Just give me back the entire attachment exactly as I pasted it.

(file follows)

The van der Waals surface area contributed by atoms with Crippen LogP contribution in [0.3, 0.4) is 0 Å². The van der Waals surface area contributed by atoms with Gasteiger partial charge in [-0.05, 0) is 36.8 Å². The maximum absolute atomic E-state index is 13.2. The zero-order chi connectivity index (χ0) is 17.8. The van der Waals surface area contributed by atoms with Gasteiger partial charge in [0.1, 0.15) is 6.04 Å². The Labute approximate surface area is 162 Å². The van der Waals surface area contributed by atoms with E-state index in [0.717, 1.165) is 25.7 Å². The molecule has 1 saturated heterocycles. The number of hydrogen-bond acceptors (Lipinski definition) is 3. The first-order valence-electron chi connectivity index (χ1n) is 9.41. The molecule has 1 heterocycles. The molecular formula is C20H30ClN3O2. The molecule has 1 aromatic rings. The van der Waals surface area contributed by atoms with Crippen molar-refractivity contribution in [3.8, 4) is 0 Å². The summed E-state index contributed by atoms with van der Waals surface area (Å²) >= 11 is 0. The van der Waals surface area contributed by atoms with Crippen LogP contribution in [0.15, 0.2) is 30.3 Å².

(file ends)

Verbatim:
The van der Waals surface area contributed by atoms with Crippen LogP contribution in [0.3, 0.4) is 0 Å². The van der Waals surface area contributed by atoms with Gasteiger partial charge in [-0.05, 0) is 36.8 Å². The maximum absolute atomic E-state index is 13.2. The zero-order chi connectivity index (χ0) is 17.8. The van der Waals surface area contributed by atoms with Gasteiger partial charge in [0.1, 0.15) is 6.04 Å². The Labute approximate surface area is 162 Å². The van der Waals surface area contributed by atoms with E-state index in [0.717, 1.165) is 25.7 Å². The molecule has 1 saturated heterocycles. The number of hydrogen-bond acceptors (Lipinski definition) is 3. The first-order valence-electron chi connectivity index (χ1n) is 9.41. The molecule has 1 heterocycles. The molecular formula is C20H30ClN3O2. The molecule has 1 aromatic rings. The van der Waals surface area contributed by atoms with Crippen molar-refractivity contribution in [3.8, 4) is 0 Å². The summed E-state index contributed by atoms with van der Waals surface area (Å²) >= 11 is 0. The van der Waals surface area contributed by atoms with Crippen LogP contribution in [0.15, 0.2) is 30.3 Å².